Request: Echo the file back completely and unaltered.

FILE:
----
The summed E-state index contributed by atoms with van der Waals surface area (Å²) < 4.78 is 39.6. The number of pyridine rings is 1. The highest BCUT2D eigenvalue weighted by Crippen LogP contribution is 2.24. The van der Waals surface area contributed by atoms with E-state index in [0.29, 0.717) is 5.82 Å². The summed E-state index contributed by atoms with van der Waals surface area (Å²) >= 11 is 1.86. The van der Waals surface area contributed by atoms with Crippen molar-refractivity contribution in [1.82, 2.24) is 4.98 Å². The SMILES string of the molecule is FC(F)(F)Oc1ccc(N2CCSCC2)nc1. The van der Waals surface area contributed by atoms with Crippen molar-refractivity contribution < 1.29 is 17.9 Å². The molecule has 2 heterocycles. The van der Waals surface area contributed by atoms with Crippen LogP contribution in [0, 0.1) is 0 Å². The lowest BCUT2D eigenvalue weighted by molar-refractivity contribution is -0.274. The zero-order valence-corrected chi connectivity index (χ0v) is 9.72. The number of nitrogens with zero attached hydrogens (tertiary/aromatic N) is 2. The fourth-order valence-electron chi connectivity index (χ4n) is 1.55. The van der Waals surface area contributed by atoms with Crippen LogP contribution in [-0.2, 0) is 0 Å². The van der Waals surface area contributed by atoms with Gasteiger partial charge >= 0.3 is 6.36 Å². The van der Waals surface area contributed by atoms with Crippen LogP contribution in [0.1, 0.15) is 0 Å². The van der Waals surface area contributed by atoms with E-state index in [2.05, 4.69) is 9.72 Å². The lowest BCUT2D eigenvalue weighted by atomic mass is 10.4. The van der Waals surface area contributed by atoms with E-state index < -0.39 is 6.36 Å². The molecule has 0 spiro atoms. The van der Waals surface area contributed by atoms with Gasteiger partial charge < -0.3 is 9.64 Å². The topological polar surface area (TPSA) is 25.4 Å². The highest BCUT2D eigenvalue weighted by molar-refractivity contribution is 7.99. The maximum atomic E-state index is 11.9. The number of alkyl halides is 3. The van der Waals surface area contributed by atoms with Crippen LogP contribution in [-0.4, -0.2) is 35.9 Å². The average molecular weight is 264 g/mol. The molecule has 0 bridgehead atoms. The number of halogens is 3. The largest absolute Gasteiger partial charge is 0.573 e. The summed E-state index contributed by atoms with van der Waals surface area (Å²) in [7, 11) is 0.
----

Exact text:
The summed E-state index contributed by atoms with van der Waals surface area (Å²) < 4.78 is 39.6. The number of pyridine rings is 1. The highest BCUT2D eigenvalue weighted by Crippen LogP contribution is 2.24. The van der Waals surface area contributed by atoms with E-state index in [0.29, 0.717) is 5.82 Å². The summed E-state index contributed by atoms with van der Waals surface area (Å²) >= 11 is 1.86. The van der Waals surface area contributed by atoms with Crippen molar-refractivity contribution in [1.82, 2.24) is 4.98 Å². The SMILES string of the molecule is FC(F)(F)Oc1ccc(N2CCSCC2)nc1. The van der Waals surface area contributed by atoms with Crippen molar-refractivity contribution < 1.29 is 17.9 Å². The molecule has 2 heterocycles. The van der Waals surface area contributed by atoms with Crippen LogP contribution in [0, 0.1) is 0 Å². The lowest BCUT2D eigenvalue weighted by molar-refractivity contribution is -0.274. The zero-order valence-corrected chi connectivity index (χ0v) is 9.72. The number of nitrogens with zero attached hydrogens (tertiary/aromatic N) is 2. The fourth-order valence-electron chi connectivity index (χ4n) is 1.55. The van der Waals surface area contributed by atoms with Crippen LogP contribution in [-0.2, 0) is 0 Å². The van der Waals surface area contributed by atoms with Gasteiger partial charge >= 0.3 is 6.36 Å². The van der Waals surface area contributed by atoms with Crippen LogP contribution in [0.1, 0.15) is 0 Å². The van der Waals surface area contributed by atoms with E-state index in [2.05, 4.69) is 9.72 Å². The lowest BCUT2D eigenvalue weighted by atomic mass is 10.4. The van der Waals surface area contributed by atoms with E-state index < -0.39 is 6.36 Å². The molecule has 0 spiro atoms. The van der Waals surface area contributed by atoms with Gasteiger partial charge < -0.3 is 9.64 Å². The topological polar surface area (TPSA) is 25.4 Å². The highest BCUT2D eigenvalue weighted by molar-refractivity contribution is 7.99. The maximum atomic E-state index is 11.9. The number of alkyl halides is 3. The van der Waals surface area contributed by atoms with Crippen LogP contribution in [-0.4, -0.2) is 35.9 Å². The average molecular weight is 264 g/mol. The molecule has 0 bridgehead atoms. The number of halogens is 3. The largest absolute Gasteiger partial charge is 0.573 e. The summed E-state index contributed by atoms with van der Waals surface area (Å²) in [7, 11) is 0.